The Golden Hammer Staff Reports
Conroe, May 4 – Montgomery County Commissioners Court members faced the harsh reality of the Fiscal Year 2021 Budget, which will begin on October 1, 2020, in light of the economic devastation government shutdowns and closures have caused in the panicked reaction to the Chinese Coronavirus. “We’ve got a major problem here,” said Montgomery County Judge Mark Keough, as the Commissioners Court, on April 28, 2020, set a broad Budget Policy for the coming Budget process, in which they’ll engage to formulate the spending and taxation plan for the County government.
The discussion began with a cogent presentation from County Budget Director Amanda Carter. Carter noted that week unemployment claims emanating from Montgomery County to the Texas Workforce Commission are more than 25 times what they were before the government shutdowns. Meanwhile, the high spending County government, which has failed to apply the breaks to any spending, even for unnecessary and non-essential programs, such as the Convention Center or County Libraries, has failed to heed the admonishments of Texas Governor Greg Abbott to reduce local government spending drastically in order to ease the tax burden on Texas taxpayers.
Carter predicted that the turnaround for a recession of the magnitude of the one the government has caused is likely at least 10 months, while local taxes will fall due in January, 2021.
The Budget process calendar will change slightly as a result of mandates from the State under Senate Bill 2, which Governor Abbott signed into law in June, 2019. The County Commissioners Court will hold its Budget Workshop during the week of July 27, 2020, with Citizen Input Day on Monday, July 27. The Commissioners Court will vote to adopt the Budget and set the tax rate on August 21, 2020.
Carter admitted to the members of the Court, “We don’t know what the economy is going to do.” But she seemed to part from reality in her likening this government-mandated recession as “small.” Unemployment rates are similar to those of the Great Depression almost one hundred years ago.
Carter briefly discussed department request for COVID-19 spending. “COVID-related funds should be separate because of the CARES Act funding,” Carter said, referring to the $105 million the County government received directly from the federal government.
The County government continues to engage in the ridiculous practice of calling taxes “revenue” even though they are extracted from the pockets of Montgomery County citizens whom they supposedly represent.
Carter and one County Commissioner, Precinct 3’s James Noack, expressed concern that tax collections may sharply dip during the coming year. “The pandemic may not affect certified values but it may affect collections,” Carter said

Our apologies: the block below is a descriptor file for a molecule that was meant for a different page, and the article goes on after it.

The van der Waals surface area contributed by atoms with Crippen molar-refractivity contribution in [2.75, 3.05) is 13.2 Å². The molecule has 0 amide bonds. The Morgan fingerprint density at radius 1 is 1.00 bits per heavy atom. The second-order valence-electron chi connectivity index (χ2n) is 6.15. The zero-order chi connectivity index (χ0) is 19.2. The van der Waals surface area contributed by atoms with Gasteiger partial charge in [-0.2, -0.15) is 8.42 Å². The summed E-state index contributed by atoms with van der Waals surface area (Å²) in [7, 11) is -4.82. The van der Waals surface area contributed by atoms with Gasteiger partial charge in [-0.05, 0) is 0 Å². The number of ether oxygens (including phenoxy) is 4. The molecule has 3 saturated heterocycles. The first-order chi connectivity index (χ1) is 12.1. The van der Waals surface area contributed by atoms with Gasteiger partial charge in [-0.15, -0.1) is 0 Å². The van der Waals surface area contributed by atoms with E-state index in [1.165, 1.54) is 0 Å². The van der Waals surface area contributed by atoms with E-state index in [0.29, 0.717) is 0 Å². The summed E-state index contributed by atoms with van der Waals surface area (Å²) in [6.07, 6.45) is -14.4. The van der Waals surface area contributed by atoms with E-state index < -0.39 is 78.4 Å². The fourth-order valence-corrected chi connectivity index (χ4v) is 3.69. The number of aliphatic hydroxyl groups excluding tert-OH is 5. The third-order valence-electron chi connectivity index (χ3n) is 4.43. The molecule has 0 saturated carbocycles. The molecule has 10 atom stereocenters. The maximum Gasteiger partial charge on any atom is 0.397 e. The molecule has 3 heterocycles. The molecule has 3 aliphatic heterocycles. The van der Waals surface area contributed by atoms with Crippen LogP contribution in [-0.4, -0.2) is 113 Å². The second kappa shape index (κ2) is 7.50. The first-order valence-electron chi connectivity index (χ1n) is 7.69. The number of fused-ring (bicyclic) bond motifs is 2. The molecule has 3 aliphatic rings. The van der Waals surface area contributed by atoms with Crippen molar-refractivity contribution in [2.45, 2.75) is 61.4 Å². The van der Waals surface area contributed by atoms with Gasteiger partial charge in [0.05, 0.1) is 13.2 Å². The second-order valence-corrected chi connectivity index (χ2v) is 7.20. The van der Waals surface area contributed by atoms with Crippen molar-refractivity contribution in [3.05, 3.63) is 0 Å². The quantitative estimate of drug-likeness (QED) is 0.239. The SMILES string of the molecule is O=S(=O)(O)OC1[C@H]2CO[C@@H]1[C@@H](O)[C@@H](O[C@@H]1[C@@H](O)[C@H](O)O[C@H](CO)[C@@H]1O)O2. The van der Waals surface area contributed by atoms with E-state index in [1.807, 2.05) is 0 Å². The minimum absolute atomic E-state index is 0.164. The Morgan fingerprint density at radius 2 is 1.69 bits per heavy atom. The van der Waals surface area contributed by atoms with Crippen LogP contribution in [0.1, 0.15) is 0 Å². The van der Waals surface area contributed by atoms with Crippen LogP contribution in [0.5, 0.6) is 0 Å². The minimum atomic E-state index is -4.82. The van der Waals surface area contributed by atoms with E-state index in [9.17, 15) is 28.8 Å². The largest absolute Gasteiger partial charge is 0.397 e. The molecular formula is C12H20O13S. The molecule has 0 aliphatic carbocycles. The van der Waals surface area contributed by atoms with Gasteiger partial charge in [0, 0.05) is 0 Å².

Noack added, “Mortgage lenders are allowing people to defer payments 3 to 6 months…so we can’t depend on escrow tax payments like we did in the past…Our collection rate will not be the same.” He said further, “One of the biggest developers in south county told me this week that of all of their tenants, they’ve received 30% of their rent.”
Eerily, Precinct 1 Commissioner Mike Meador sounded the most compassionate of all towards Montgomery County taxpayers. “My opinion is don’t come to us and ask for anything…It’s going to be a real different budget session this year,” Meador said. “It’s going to be a 2008 budget session this year.”
Meador further expressed, “We’ve got a lot of people who are in a real bind…It’s time to tighten the belt.”
“We’ve got a lot of people who are in a real bind…It’s time to tighten the belt.” – – Precinct 1 County Commissioner Mike Meador, Tuesday, April 28, 2020.
Keough agreed, “You can’t take 90 days out of the budget and not have an impact.”
Carter admitted, “It’s going to be a lean year…We have to see what the people can afford.” (Hopefully, the County Commissioners will show mercy and tax the citizens at a bit less than the citizens can “afford.”)
Always protective of his exorbitant salary, Precinct 2 County Commissioner Charlie Riley said, “We’re going to end up with a budget that we got right now…I don’t think we should worry with the mid-year budget…It should be a real simple budget year.”
The Commissioners Court unanimously approved Carter’s proposed Budget Policy without review or discussion of its contents.